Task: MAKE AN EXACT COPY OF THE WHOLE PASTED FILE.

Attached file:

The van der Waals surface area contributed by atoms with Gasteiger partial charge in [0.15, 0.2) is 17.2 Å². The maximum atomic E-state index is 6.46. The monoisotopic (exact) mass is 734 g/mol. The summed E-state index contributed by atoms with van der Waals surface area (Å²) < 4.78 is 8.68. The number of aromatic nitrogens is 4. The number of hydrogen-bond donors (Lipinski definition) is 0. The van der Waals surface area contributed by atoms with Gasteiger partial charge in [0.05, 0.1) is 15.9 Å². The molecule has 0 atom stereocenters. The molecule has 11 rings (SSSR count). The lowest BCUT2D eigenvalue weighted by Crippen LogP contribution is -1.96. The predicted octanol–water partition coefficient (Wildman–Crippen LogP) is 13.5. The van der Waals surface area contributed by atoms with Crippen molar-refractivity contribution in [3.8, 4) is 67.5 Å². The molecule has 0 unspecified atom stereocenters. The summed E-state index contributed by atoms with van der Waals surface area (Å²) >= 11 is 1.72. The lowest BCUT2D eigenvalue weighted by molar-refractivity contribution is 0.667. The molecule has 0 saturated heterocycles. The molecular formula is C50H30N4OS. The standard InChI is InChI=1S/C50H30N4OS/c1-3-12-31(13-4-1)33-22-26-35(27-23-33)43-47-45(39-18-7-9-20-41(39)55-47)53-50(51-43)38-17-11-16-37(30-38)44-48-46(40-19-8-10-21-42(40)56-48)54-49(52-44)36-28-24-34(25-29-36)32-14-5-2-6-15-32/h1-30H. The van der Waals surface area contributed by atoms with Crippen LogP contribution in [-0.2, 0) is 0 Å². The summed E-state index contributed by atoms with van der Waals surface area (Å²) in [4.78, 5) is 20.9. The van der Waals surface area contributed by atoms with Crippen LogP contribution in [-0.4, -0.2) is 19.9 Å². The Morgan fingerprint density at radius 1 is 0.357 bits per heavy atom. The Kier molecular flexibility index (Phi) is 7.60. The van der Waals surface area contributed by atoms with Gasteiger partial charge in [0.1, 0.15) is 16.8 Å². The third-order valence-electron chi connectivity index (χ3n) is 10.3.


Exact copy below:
The van der Waals surface area contributed by atoms with Gasteiger partial charge in [0.15, 0.2) is 17.2 Å². The maximum atomic E-state index is 6.46. The monoisotopic (exact) mass is 734 g/mol. The summed E-state index contributed by atoms with van der Waals surface area (Å²) < 4.78 is 8.68. The number of aromatic nitrogens is 4. The number of hydrogen-bond donors (Lipinski definition) is 0. The van der Waals surface area contributed by atoms with Gasteiger partial charge in [0.05, 0.1) is 15.9 Å². The molecule has 0 atom stereocenters. The molecule has 11 rings (SSSR count). The lowest BCUT2D eigenvalue weighted by Crippen LogP contribution is -1.96. The predicted octanol–water partition coefficient (Wildman–Crippen LogP) is 13.5. The van der Waals surface area contributed by atoms with Crippen molar-refractivity contribution in [3.8, 4) is 67.5 Å². The molecule has 0 unspecified atom stereocenters. The summed E-state index contributed by atoms with van der Waals surface area (Å²) >= 11 is 1.72. The lowest BCUT2D eigenvalue weighted by molar-refractivity contribution is 0.667. The molecule has 0 saturated heterocycles. The molecular formula is C50H30N4OS. The standard InChI is InChI=1S/C50H30N4OS/c1-3-12-31(13-4-1)33-22-26-35(27-23-33)43-47-45(39-18-7-9-20-41(39)55-47)53-50(51-43)38-17-11-16-37(30-38)44-48-46(40-19-8-10-21-42(40)56-48)54-49(52-44)36-28-24-34(25-29-36)32-14-5-2-6-15-32/h1-30H. The van der Waals surface area contributed by atoms with Crippen LogP contribution in [-0.2, 0) is 0 Å². The summed E-state index contributed by atoms with van der Waals surface area (Å²) in [4.78, 5) is 20.9. The van der Waals surface area contributed by atoms with Crippen LogP contribution in [-0.4, -0.2) is 19.9 Å². The Morgan fingerprint density at radius 1 is 0.357 bits per heavy atom. The Kier molecular flexibility index (Phi) is 7.60. The van der Waals surface area contributed by atoms with Gasteiger partial charge in [0.1, 0.15) is 16.8 Å². The third-order valence-electron chi connectivity index (χ3n) is 10.3.